The action plot of the story is quite simple. An explorer, Marcel Pretre, while on an excursion into equatorial Africa, comes across a tribe of extraordinarily small pygmies living in the forest. These pygmies tell him of an even smaller race of pygmies living deeper within the jungle. He travels even deeper into the heart of the luxuriant tropical forest and there discovers the smallest race of pygmies in the world. Among these minute creatures, he discovers “the smallest of the smallest pygmies in the world,” a tiny woman no more than forty-five centimeters (twenty-six and one-half inches) tall. She is mature; indeed, she is conspicuously pregnant, and she is quite black. She does not attempt to speak, and the reader learns that the tribe, the Likoualas, has only a very limited language and that its members communicate primarily by gestures.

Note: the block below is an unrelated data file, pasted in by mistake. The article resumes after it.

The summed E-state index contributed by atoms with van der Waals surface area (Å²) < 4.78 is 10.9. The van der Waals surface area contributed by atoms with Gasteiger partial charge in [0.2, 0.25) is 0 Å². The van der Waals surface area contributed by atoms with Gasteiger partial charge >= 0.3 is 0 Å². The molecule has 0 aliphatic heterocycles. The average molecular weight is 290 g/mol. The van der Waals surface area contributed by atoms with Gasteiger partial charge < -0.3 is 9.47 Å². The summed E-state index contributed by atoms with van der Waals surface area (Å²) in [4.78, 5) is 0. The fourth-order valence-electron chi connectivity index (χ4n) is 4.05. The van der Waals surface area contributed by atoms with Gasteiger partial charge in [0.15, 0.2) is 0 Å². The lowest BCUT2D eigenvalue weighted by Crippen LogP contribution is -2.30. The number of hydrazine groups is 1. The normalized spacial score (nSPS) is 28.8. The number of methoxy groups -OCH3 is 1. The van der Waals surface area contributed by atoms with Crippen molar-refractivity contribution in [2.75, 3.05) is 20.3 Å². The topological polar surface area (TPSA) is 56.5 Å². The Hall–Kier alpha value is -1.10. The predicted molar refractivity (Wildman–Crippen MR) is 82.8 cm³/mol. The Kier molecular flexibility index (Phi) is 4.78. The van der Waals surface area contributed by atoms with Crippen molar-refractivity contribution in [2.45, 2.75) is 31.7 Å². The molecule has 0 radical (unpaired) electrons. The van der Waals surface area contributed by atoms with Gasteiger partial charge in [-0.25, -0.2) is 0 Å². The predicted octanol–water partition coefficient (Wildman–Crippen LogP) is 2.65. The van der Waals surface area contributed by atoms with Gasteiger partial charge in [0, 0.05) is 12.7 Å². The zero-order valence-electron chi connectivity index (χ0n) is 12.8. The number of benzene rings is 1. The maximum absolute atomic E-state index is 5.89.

The explorer is awed by this unique creature, considering her the rarest and most extraordinary creature on the earth because of her diminutive size. He takes photographs of her, prepares a description, and sends the photograph and article on to a newspaper, which publishes the life-size photograph, together with the article, in its Sunday supplement.
As readers of the Sunday newspaper see the photograph, they react in different ways, and these reactions and the comments they make are explored in the story as the next part of the narrative. The scene then shifts back to the jungle, where the explorer...
(The entire section is 522 words.)